It took Sonali Srungaram 17 years to realise that an urge to create something of her own during her teenage years was not a passing whim, but her primary passion. After working for Accenture out of three countries (India, UK and New Zealand) for more than a decade, she launched CIPHER Healthcare, a company which operates a pan-India helpline to offer all forms of assistance to cancer patients and their family and friends. Theirs is a patient-centric model rather than focussing on service providers in oncology.
Always having an interest in the healthcare industry, one of her close relative’s cancer diagnosis made Sonali realise how fragmented the setup was with respect to cancer care.
In her relative’s case, she informs that although the doctors noticed symptoms, they constantly misdiagnosed the condition. So, she decided to work in the space of raising awareness and the prevention of cancer.
Sonali says, “We launched CIPHER Healthcare in 2012 and started visiting MNCs to start awareness drives. In six months, we had completed 33 awareness sessions which gave us an exposure to around 50,000 people at these MNCs. We especially spoke to over 3000 people on a one-on-one basis and assisted in the preventive screening of over 500 people.
During one such screening report, we noticed that one woman was diagnosed with Stage IIB breast cancer. At this point in time, I realised that we had to give her this difficult news, but were not in any position to offer more help. My conscience would not allow me to leave them in a lurch like this.”
Sonali explains the expansive nature of the project: “Someone from Ranchi could call us to find out the best hospital for treatment of a specific kind of cancer along with cost, schemes available and insurance details. At the same time, some clients have called us to understand what they can do to prevent cancer when they have just quit smoking.
Several calls are also from desperate family members who get very worried looking at a patient going through several side effects of treatment. The key is that each case is unique, and our job is to provide the appropriate amount of empathy and information to each individual so that they feel empowered.”
One of the obvious challenges for her was the fact that Oncology is a very tough subject area to breakthrough and oncology management is a lot harder when compared to other diseases.
India could be still considered on the cusp of battling with the morbid disease. Coming from a non-medical background she had to work that much harder to establish credibility in the field. She says, “As a woman entrepreneur, I faced several biases which made things harder. Somehow there is a perception that a male entrepreneur has more dedication to offer to his job, but a woman does not have the capacity for the same. I am slowly trying to find my way in this environment.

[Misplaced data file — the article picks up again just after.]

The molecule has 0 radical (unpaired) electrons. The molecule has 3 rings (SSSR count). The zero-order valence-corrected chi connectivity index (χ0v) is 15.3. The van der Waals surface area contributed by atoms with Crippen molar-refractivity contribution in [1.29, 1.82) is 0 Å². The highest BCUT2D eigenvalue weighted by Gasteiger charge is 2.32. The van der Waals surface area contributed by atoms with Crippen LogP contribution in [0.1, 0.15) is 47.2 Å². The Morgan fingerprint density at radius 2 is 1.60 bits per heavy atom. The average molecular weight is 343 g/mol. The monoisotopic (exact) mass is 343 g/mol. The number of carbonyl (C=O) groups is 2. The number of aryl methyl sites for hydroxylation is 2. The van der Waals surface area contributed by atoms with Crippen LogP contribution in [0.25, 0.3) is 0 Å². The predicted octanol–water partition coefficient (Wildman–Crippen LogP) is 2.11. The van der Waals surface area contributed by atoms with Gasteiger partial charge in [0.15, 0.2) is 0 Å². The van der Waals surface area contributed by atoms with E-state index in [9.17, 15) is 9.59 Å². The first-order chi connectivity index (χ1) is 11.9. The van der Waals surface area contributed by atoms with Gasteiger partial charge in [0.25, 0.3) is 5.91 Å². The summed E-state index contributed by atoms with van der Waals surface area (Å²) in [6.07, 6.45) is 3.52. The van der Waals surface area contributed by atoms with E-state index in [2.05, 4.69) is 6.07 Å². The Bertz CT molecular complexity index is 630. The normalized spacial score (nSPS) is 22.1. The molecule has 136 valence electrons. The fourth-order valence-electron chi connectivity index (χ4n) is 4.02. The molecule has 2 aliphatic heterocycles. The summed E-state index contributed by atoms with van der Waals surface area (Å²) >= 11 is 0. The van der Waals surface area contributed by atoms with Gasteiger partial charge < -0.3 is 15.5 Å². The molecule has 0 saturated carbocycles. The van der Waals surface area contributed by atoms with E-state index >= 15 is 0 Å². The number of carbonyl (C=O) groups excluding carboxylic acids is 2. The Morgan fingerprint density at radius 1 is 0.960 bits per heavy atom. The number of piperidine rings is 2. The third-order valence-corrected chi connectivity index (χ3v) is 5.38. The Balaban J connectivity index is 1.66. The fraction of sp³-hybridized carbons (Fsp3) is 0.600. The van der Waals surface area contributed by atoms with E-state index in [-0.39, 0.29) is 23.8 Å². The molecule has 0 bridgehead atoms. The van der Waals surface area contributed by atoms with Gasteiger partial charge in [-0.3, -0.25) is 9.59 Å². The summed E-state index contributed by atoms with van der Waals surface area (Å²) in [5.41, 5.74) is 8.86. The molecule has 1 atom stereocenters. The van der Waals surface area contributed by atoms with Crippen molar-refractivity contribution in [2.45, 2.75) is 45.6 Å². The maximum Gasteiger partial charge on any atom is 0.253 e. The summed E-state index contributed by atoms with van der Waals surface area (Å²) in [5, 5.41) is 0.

The biggest achievement with Cancer Helpline is the fact that we managed to help out over 23,000 patients. In the last few months, we have had several offers of mergers and acquisitions, which validate that what we have built is valuable.”
One of the reasons that Sonali wanted to become an entrepreneur was that she liked working for herself.
She asserts that she had a great time as a professional but she wanted more control over her time and how she used it. Owing to the fact that cancer is a chronic disease and not an infectious one, she feels that the Indian healthcare infrastructure is still not geared up to support patients.
Sonali, who hopes to open Cancer clinics to directly provide services to patients in the next few years says, “In the case of a chronic disease, it can never truly be cured. Its nature is such that its risk remains even after treatment. For chronic diseases, given the uncertainty and duration of treatment, a patient might only spend as much as 20% of their time in hospitals with the remaining care being received at home. Neither our healthcare system nor patients’ families are prepared for this change. With our past focus primarily being on hospital care, how will we sort this problem?
Right now there is an enormous need for integrative systems of healthcare – organisations and individuals who help fight the disease holistically by helping the patient outside the hospital while working with the doctor providing treatment inside the hospital.”
Picture Credit: Deccan Chronicle